Why We Will Never Make A Nuclear Fusion Reactor As Good As The Sun
Mike Garrett and NASA
Combine two hydrogen atoms with one oxygen and you get water, the catalyst for life. But combine four hydrogen atoms and you get a burst of energy that can destroy entire islands and did on Nov. 1, 1952. That day the US tested the first hydrogen bomb on the now-nonexistent Pacific island, Elugelab. Below is a before and after image:
This energy is what gave Earth life. And life is what is currently destroying Earth in its search for energy primarily in the form of coal and oil - which are destroying the atmosphere and raising the Earth's temperature with carbon emissions.
We've been searching for ways to make cleaner power - using the sun's energy, or the wind's, but the cost, infrastructure, and technology have not come close to powering the world. Clean, limitless energy is the real holy grail. Combine that desire with the awesome power we first saw with the< H-bomb, and we've been dreaming of a way to harness nuclear fusion of the sun as a source of clean, endless energy.
But so far, only Hollywood has managed.
The key difference between the two is what we do with all of that energy: The reactor will need to contain the energy released from nuclear fusion, while the bomb goes boom, releasing all of it.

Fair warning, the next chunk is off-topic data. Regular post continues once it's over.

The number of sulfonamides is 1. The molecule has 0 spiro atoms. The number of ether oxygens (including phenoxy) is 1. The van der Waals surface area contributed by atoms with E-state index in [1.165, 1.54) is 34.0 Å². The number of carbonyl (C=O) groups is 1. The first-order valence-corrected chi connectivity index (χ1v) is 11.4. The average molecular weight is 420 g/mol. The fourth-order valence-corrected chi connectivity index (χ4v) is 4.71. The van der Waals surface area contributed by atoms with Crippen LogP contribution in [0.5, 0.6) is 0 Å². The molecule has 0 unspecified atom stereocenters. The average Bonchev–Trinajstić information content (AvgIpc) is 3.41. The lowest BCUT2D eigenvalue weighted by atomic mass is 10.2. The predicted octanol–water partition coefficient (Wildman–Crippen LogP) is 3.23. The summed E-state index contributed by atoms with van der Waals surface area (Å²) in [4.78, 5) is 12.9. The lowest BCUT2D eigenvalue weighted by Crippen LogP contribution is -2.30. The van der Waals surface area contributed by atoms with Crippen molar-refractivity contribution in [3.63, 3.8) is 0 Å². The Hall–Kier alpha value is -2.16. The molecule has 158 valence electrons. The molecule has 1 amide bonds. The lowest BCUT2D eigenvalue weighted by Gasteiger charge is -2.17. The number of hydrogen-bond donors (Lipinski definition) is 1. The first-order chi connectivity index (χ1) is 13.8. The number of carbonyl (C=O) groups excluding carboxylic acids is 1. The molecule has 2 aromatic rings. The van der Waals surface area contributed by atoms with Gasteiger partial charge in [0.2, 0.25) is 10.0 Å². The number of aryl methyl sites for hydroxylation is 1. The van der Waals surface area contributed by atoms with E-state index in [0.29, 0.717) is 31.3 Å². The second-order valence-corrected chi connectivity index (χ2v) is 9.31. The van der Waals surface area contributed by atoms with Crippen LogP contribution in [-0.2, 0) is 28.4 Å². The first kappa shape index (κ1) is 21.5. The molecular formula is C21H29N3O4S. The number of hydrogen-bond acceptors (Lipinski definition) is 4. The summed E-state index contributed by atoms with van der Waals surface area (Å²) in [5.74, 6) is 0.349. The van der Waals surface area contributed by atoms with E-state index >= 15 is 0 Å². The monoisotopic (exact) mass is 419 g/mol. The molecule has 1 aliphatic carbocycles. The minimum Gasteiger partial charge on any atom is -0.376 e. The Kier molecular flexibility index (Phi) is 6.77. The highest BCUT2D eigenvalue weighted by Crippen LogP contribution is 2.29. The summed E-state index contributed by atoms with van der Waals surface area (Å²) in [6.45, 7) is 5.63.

Fusion generates tremendous amounts of energy, but you have to give a lot to get a lot. If any of that energy leaks out without being captured as electricity, it's unlikely that you will get any kind of surplus from your fusion system.
Right now, that's the problem with nuclear reactors on Earth: The amount of energy we need to produce the conditions for nuclear fusion is more than the energy we get out. And we've been coming up short for decades with little signs of improvement, according to Charles Seife, author of the book "Sun in a Bottle: The Strange History of Fusion and the Science of Wishful Thinking" who has written about the turtle-paced race for nuclear fusion for Slate.
So, what does the sun have that we don't?
Fusion in the sun's center works by pressing four hydrogen atoms together to form one helium atom and energy. The extreme weight of the sun provides the pressure needed, without extra energy needing to be put into the equation to start it, like here on Earth.
When this fusion of hydrogen into helium happens, a little bit of the atoms' mass is lost in the form of energy. A LOT of energy.
The sun fuses 620 million metric tons of hydrogen in its core each second. If you do the math, that means that in a single second, the sun produces enough energy to power New York City for about 100 years.
Unfortunately for us, it is incredibly difficult to fuse hydrogen atoms together. It takes extreme pressure and heat, something that the sun's strong gravitational force does naturally in its core. But we don't have access to this kind of gravity here on our comparatively tiny Earth, and the only way to manufacture it is to expend a ton of energy to create it.
Both of these methods, however, still have a long way to go despite what you might read from the occasional headlines on the latest breakthroughs in new nuclear fusion technology.
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